1985 Rome and Vienna airport attacks
|This article relies largely or entirely upon a single source. (December 2012)|
|Rome and Vienna airport attacks|
Aftermath in a fast food restaurant in the Leonardo da Vinci International Airport after the attack
|Date||27 December 1985
9:15 am (UTC+1)
|Target||Israeli targets in Leonardo da Vinci Airport (Rome) and Vienna International Airport (Vienna)|
|Deaths||23 (including 4 terrorists)|
|139 (including 1 terrorist)|
|Perpetrators||Abu Nidal Organization (purported)|
The Rome and Vienna airport attacks were two major terrorist attacks carried out on 27 December 1985. Seven Arab terrorists attacked two airports in Rome, Italy, and Vienna, Austria with assault rifles and hand grenades. Nineteen civilians were killed and over a hundred others were injured before four of the terrorists were killed by El-Al Security personnel and local police, who captured the remaining three.
At 08:15 GMT, four Arab gunmen walked to the shared ticket counter for Israel's El Al Airlines and Trans World Airlines at Leonardo da Vinci-Fiumicino Airport outside Rome, Italy, fired assault rifles and threw grenades. They killed 16 and wounded 99, including American diplomat Wes Wessels, before three of the attackers were killed by El-Al security, while the remaining one, Mohammed Sharam, was wounded and captured by the Italian police.
Minutes later, at Schwechat Airport (Vienna International Airport) in Vienna, Austria, three terrorists carried out a similar attack. Hand grenades were thrown into crowds of passengers queuing to check in for a flight to Tel Aviv, killing two people instantly and wounding 39 others. A third victim died on 22 January 1986, of hand grenade wounds sustained in the attack. After the attack, the terrorists fled by car, and Austrian police gave chase. They killed one terrorist and captured the other two.
In all, the two strikes killed 19, including a child, and wounded around 140. Some contemporary reports claimed the gunmen originally intended to hijack El Al jets at the airports and blow them up over Tel Aviv; others concluded that the attack on waiting passengers was the original plan and that the Frankfurt airport was meant to be hit as well.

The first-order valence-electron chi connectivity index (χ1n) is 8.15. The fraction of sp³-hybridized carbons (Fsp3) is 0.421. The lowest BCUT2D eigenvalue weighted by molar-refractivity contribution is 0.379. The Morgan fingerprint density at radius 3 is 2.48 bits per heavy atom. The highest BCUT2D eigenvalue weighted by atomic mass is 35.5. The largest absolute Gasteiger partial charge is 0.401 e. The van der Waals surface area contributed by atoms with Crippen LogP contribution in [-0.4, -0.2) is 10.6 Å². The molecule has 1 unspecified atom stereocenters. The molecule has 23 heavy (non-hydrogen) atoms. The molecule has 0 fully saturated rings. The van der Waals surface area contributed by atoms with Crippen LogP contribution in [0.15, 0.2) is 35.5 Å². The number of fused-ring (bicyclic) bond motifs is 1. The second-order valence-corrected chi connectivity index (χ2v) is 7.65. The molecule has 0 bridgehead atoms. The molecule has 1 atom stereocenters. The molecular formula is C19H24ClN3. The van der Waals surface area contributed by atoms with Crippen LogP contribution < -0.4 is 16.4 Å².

The attacks were first blamed on the Palestine Liberation Organization (PLO), but its leader, Yasser Arafat, denied the accusations and denounced the strikes. The PLO asserted that the attacks were intended to force Austria and Italy into severing ties with the Palestinians.
Responsibility for the two attacks was later claimed by the Abu Nidal Organization (ANO) in retaliation for Operation Wooden Leg, the Israeli bombing of PLO headquarters in Tunis on 1 October 1985. Libya was accused of funding the terrorists who carried out the attacks; although they denied the charges, they did praise the assaults. According to published reports, sources close to Abu Nidal said Libyan intelligence supplied the weapons and the ANO's head of the Intelligence Directorate's Committee for Special Missions, Dr. Ghassan al-Ali, organized the attacks. Libya denied these charges as well, notwithstanding that it claimed they were "heroic operations carried out by the sons of the martyrs of Sabra and Shatila."
- "Abu Nidal Organization (ANO) attacked Airports & Airlines target (Dec. 27, 1985, Austria)". Archived from the original on 25 March 2006. Retrieved 27 December 2005.
- Seale, Patrick. Abu Nidal: A Gun for Hire. Hutchinson, 1992, p. 244.
- Seale, Patrick. Abu Nidal: A Gun for Hire. Hutchinson, 1992, p. 246.
- Seale, Patrick. Abu Nidal: A Gun for Hire. Hutchinson, 1992, p. 245.
- Terrorist Attack at Vienna Airport in 1985 - ORF Austrian Broadcasting Corporation news
- Terrorists Kill 13 At El Al Offices – published on the Miami News on 27 December 1985
- El Al Attacks; 16 Dead, 100 Hurt – published on Lewiston Journal on 27 December 1985
- Terror raids leave 17 dead at Rome, Vienna airports Attack aimed at Israeli airline – published on the Toronto Star on 27 December 1985
- Terrorists Raid 2 Europe Airports – published on the Pittsburgh Press on 27 December 1985
- BBC: "On This Day"